Immovable property accounts for the lion’s share of unclaimed Holocaust-era property in Israel. This is largely comprised of real estate that was owned by non-resident Jews who perished in the Holocaust. In 2007, the Knesset passed a law establishing the non-governmental Company for Location and Restitution of Holocaust Victims’ Assets (“the Company”), whose mandate was to locate Holocaust victims’ assets in Israel, transfer the assets to the Company’s trust, identify the rightful property owners, and return those assets or their fair value to the rightful owners or heirs. Further, the Company was charged with providing aid, medical assistance, and other care and welfare to Holocaust survivors, as well as to entities and agencies that assist them.
Between 2007 and 2017, the Company located assets with a total value of more than $500 million, including 679 real estate properties worth $230 million. Of that $500 million in assets, the Company located heirs for nearly $200 million worth of assets. In 2013, Company and Israeli government officials determined that the Company had “reached the point of balance between its ability to trace additional substantial assets and their diminishing value,” and the law establishing the Company was amended to close it down in 2017.
In 2017, responsibility for the remaining properties was transferred to Israel’s Office of the Custodian General, which falls under the Ministry of Justice. The Custodian General received about 500 properties from the Company and is working to locate the heirs. Since January 2018, the Custodian General located heirs for approximately 60 of the properties. In 14 cases, the Custodian General determined that a property was heirless. Those properties were sold, and the profits will be used to benefit Holocaust survivors.
Under Israeli law, the Custodian General has until 2023 to locate heirs for the remaining 400‑plus properties. After 2023, the properties will be sold and the profits used to benefit Holocaust survivors. If a claimant comes forward after 2023, he or she will still be eligible to receive a sum equivalent to the sale price of the property plus interest. Israeli law guarantees that a rightful heir can make a claim in perpetuity.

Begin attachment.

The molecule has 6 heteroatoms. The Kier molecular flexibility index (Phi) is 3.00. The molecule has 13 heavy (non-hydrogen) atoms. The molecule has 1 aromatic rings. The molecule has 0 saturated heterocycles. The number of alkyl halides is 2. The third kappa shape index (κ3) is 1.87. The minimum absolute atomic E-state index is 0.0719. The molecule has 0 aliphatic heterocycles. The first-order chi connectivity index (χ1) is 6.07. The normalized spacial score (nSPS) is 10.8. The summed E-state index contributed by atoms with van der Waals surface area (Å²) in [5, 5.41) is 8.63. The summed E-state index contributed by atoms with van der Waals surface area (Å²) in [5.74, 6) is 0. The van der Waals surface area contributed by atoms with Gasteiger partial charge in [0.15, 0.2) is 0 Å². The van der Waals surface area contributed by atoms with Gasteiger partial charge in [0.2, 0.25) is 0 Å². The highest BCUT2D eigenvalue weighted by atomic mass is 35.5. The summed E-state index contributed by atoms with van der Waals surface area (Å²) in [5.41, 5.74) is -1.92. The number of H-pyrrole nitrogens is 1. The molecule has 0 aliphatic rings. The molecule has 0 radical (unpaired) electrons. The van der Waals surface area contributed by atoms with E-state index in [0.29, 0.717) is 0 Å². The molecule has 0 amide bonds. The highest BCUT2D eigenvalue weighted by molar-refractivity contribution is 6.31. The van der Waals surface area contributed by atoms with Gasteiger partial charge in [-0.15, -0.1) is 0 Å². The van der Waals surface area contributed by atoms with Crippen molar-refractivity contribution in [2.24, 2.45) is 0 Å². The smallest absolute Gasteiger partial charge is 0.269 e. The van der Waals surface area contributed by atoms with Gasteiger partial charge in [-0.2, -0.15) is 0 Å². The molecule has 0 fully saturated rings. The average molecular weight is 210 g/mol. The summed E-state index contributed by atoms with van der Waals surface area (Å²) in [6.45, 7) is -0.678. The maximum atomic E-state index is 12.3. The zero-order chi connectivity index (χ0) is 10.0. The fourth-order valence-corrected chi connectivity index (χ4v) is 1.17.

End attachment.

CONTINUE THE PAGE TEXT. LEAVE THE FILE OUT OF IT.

The Custodian General has a team of 12 researchers working full-time to identify the rightful heirs of the remaining Holocaust-era real estate in its control. These include historians and genealogists, some of whom speak German, Polish, or other European languages, who can evaluate archival records from Israel as well as countries where the Holocaust took place. Claims are reviewed on a case-by-case basis, and evidentiary requirements will vary depending on how much historical information is available to researchers. In many cases, genealogical information prepared by the Custodian General, along with original property ownership documents, is sufficient to prove a claim, even if a death certificate or other original documents from Europe are not available. In some cases, the Custodian General has discovered the existence of an heir who had no idea he or she was the rightful owner of a Holocaust-era asset.
The Custodian General publishes ads in newspapers and magazines to reach Jewish community members in the United States, Europe, Latin America, and elsewhere. When the Company was in operation, it had also posted to its website a list of nearly 7,000 original property owners who had a claim to some type of Holocaust-era property, along with a contact form via which that person’s heirs could submit a claim for the property.
Dormant Bank Accounts and Share Certificates
In recent years, as a result of a lawsuit brought by Holocaust survivors, several Israeli banks reached settlements with the Israeli government and transferred funds from dormant Holocaust-era bank accounts to the Ministry of Finance, according to contacts and press reports. These include a $40 million transfer by Israel’s Bank Leumi in 2011, and approximately $5.6 million from other banks between 2009 and 2013. The funds were earmarked for the provision of services to Holocaust survivors. Many European Jews had deposited money in banks that existed prior to Israel’s founding, and many of these account holders died in the Holocaust.
In addition to dormant bank accounts, some people – including those with no direct connection to the Holocaust – still hold Mandate-era share certificates in the Jewish Colonial Trust (JCT), a precursor to the Anglo-Palestine Bank and later Bank Leumi. The Custodian General honors those share certificates, which were originally sold in the early 1900s for about one British pound sterling, providing compensation for both the original share price as well as accrued dividends. Most individual JCT shares are currently valued at approximately $555 dollars, according to the Company’s website.